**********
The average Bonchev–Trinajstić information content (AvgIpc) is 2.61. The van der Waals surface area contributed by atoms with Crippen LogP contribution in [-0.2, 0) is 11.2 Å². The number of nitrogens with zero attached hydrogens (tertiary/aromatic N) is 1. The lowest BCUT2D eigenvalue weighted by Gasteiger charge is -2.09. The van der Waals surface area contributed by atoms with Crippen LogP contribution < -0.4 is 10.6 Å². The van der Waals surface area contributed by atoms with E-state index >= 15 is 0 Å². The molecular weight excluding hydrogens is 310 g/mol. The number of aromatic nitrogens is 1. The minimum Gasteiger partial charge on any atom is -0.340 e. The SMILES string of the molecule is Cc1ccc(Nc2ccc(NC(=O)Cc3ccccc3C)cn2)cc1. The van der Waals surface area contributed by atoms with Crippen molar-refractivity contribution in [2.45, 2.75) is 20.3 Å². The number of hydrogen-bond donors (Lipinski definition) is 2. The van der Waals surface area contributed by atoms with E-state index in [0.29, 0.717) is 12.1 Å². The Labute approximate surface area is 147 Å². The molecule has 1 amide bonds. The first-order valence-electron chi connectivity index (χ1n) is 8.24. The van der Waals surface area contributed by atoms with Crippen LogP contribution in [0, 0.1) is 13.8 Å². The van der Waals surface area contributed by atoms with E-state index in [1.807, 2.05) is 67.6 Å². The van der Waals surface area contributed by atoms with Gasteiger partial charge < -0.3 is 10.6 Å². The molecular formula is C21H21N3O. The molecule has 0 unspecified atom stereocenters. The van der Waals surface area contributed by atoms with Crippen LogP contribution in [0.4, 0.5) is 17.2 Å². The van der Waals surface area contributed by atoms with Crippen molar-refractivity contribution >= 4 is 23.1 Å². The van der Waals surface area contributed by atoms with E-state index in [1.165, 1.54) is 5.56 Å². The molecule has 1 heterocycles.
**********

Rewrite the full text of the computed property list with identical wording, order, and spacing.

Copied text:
The average Bonchev–Trinajstić information content (AvgIpc) is 2.61. The van der Waals surface area contributed by atoms with Crippen LogP contribution in [-0.2, 0) is 11.2 Å². The number of nitrogens with zero attached hydrogens (tertiary/aromatic N) is 1. The lowest BCUT2D eigenvalue weighted by Gasteiger charge is -2.09. The van der Waals surface area contributed by atoms with Crippen LogP contribution < -0.4 is 10.6 Å². The van der Waals surface area contributed by atoms with E-state index >= 15 is 0 Å². The molecular weight excluding hydrogens is 310 g/mol. The number of aromatic nitrogens is 1. The minimum Gasteiger partial charge on any atom is -0.340 e. The SMILES string of the molecule is Cc1ccc(Nc2ccc(NC(=O)Cc3ccccc3C)cn2)cc1. The van der Waals surface area contributed by atoms with Crippen molar-refractivity contribution in [2.45, 2.75) is 20.3 Å². The number of hydrogen-bond donors (Lipinski definition) is 2. The van der Waals surface area contributed by atoms with E-state index in [0.29, 0.717) is 12.1 Å². The Labute approximate surface area is 147 Å². The molecule has 1 amide bonds. The first-order valence-electron chi connectivity index (χ1n) is 8.24. The van der Waals surface area contributed by atoms with Crippen LogP contribution in [0, 0.1) is 13.8 Å². The van der Waals surface area contributed by atoms with E-state index in [1.807, 2.05) is 67.6 Å². The van der Waals surface area contributed by atoms with Gasteiger partial charge < -0.3 is 10.6 Å². The molecular formula is C21H21N3O. The molecule has 0 unspecified atom stereocenters. The van der Waals surface area contributed by atoms with Crippen LogP contribution in [0.4, 0.5) is 17.2 Å². The van der Waals surface area contributed by atoms with Crippen molar-refractivity contribution >= 4 is 23.1 Å². The van der Waals surface area contributed by atoms with E-state index in [1.165, 1.54) is 5.56 Å². The molecule has 1 heterocycles.